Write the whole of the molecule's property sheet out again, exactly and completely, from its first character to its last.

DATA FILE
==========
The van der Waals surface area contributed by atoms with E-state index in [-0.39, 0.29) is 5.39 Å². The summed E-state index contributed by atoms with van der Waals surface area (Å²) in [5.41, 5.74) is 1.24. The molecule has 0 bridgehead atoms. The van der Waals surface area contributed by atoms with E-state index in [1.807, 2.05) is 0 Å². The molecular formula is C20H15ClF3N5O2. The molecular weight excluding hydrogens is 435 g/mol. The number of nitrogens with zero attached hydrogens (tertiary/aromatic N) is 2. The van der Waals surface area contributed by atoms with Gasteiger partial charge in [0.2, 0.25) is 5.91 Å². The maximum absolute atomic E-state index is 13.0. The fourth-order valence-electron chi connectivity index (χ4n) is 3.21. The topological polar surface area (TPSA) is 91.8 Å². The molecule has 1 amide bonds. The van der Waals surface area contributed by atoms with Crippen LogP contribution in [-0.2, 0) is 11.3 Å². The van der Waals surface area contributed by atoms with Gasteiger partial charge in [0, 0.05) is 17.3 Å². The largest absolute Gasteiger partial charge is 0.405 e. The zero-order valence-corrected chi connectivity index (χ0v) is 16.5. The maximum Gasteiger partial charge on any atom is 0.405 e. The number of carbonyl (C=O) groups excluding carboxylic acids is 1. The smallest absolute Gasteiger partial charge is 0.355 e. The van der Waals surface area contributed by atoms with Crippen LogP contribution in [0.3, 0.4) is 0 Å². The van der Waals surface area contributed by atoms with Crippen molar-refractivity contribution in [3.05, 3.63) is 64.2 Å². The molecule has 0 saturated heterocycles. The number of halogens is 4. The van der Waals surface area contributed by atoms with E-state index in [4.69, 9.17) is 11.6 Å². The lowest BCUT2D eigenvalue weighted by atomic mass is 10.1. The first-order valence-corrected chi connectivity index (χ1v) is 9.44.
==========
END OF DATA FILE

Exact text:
The van der Waals surface area contributed by atoms with E-state index in [-0.39, 0.29) is 5.39 Å². The summed E-state index contributed by atoms with van der Waals surface area (Å²) in [5.41, 5.74) is 1.24. The molecule has 0 bridgehead atoms. The van der Waals surface area contributed by atoms with E-state index in [1.807, 2.05) is 0 Å². The molecular formula is C20H15ClF3N5O2. The molecular weight excluding hydrogens is 435 g/mol. The number of nitrogens with zero attached hydrogens (tertiary/aromatic N) is 2. The van der Waals surface area contributed by atoms with Gasteiger partial charge in [0.2, 0.25) is 5.91 Å². The maximum absolute atomic E-state index is 13.0. The fourth-order valence-electron chi connectivity index (χ4n) is 3.21. The topological polar surface area (TPSA) is 91.8 Å². The molecule has 1 amide bonds. The van der Waals surface area contributed by atoms with Crippen LogP contribution in [-0.2, 0) is 11.3 Å². The van der Waals surface area contributed by atoms with Gasteiger partial charge in [0, 0.05) is 17.3 Å². The largest absolute Gasteiger partial charge is 0.405 e. The zero-order valence-corrected chi connectivity index (χ0v) is 16.5. The maximum Gasteiger partial charge on any atom is 0.405 e. The number of carbonyl (C=O) groups excluding carboxylic acids is 1. The smallest absolute Gasteiger partial charge is 0.355 e. The van der Waals surface area contributed by atoms with Crippen LogP contribution in [0.3, 0.4) is 0 Å². The van der Waals surface area contributed by atoms with Crippen molar-refractivity contribution in [3.05, 3.63) is 64.2 Å². The molecule has 0 saturated heterocycles. The number of halogens is 4. The van der Waals surface area contributed by atoms with E-state index in [4.69, 9.17) is 11.6 Å². The lowest BCUT2D eigenvalue weighted by atomic mass is 10.1. The first-order valence-corrected chi connectivity index (χ1v) is 9.44.